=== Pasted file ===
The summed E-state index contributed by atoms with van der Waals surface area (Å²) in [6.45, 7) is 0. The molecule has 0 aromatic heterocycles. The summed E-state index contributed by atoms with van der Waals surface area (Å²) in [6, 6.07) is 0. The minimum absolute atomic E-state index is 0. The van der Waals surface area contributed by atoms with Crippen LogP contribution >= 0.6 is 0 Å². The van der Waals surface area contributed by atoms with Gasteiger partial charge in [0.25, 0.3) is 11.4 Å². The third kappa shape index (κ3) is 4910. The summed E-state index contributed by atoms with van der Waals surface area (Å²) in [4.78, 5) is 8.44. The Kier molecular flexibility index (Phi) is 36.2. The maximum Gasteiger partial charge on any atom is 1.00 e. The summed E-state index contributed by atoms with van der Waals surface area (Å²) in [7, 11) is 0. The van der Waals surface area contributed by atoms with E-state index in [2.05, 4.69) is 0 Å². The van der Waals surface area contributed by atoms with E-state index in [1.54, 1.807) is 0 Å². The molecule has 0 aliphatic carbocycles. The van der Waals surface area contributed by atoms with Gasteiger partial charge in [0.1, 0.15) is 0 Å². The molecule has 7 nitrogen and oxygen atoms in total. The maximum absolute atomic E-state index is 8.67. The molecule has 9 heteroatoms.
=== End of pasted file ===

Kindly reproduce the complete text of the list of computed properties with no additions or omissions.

The summed E-state index contributed by atoms with van der Waals surface area (Å²) in [6.45, 7) is 0. The molecule has 0 aromatic heterocycles. The summed E-state index contributed by atoms with van der Waals surface area (Å²) in [6, 6.07) is 0. The minimum absolute atomic E-state index is 0. The van der Waals surface area contributed by atoms with Crippen LogP contribution >= 0.6 is 0 Å². The van der Waals surface area contributed by atoms with Gasteiger partial charge in [0.25, 0.3) is 11.4 Å². The third kappa shape index (κ3) is 4910. The summed E-state index contributed by atoms with van der Waals surface area (Å²) in [4.78, 5) is 8.44. The Kier molecular flexibility index (Phi) is 36.2. The maximum Gasteiger partial charge on any atom is 1.00 e. The summed E-state index contributed by atoms with van der Waals surface area (Å²) in [7, 11) is 0. The van der Waals surface area contributed by atoms with E-state index in [2.05, 4.69) is 0 Å². The van der Waals surface area contributed by atoms with E-state index in [1.54, 1.807) is 0 Å². The molecule has 0 aliphatic carbocycles. The van der Waals surface area contributed by atoms with Gasteiger partial charge in [0.1, 0.15) is 0 Å². The molecule has 7 nitrogen and oxygen atoms in total. The maximum absolute atomic E-state index is 8.67. The molecule has 9 heteroatoms.